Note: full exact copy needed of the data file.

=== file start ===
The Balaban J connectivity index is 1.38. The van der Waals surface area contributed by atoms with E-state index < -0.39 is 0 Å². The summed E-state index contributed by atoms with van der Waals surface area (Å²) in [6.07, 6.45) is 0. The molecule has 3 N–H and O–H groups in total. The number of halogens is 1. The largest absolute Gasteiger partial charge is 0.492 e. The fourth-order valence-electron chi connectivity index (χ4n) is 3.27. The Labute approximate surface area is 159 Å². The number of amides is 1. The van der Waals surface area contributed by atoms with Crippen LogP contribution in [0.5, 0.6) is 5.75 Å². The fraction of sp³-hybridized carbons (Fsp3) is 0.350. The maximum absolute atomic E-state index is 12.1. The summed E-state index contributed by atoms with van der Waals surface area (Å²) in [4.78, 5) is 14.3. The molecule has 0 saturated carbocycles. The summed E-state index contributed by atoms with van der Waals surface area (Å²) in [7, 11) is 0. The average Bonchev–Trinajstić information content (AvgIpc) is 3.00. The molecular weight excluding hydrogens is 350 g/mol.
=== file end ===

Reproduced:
The Balaban J connectivity index is 1.38. The van der Waals surface area contributed by atoms with E-state index < -0.39 is 0 Å². The summed E-state index contributed by atoms with van der Waals surface area (Å²) in [6.07, 6.45) is 0. The molecule has 3 N–H and O–H groups in total. The number of halogens is 1. The largest absolute Gasteiger partial charge is 0.492 e. The fourth-order valence-electron chi connectivity index (χ4n) is 3.27. The Labute approximate surface area is 159 Å². The number of amides is 1. The van der Waals surface area contributed by atoms with Crippen LogP contribution in [0.5, 0.6) is 5.75 Å². The fraction of sp³-hybridized carbons (Fsp3) is 0.350. The maximum absolute atomic E-state index is 12.1. The summed E-state index contributed by atoms with van der Waals surface area (Å²) in [4.78, 5) is 14.3. The molecule has 0 saturated carbocycles. The summed E-state index contributed by atoms with van der Waals surface area (Å²) in [7, 11) is 0. The average Bonchev–Trinajstić information content (AvgIpc) is 3.00. The molecular weight excluding hydrogens is 350 g/mol.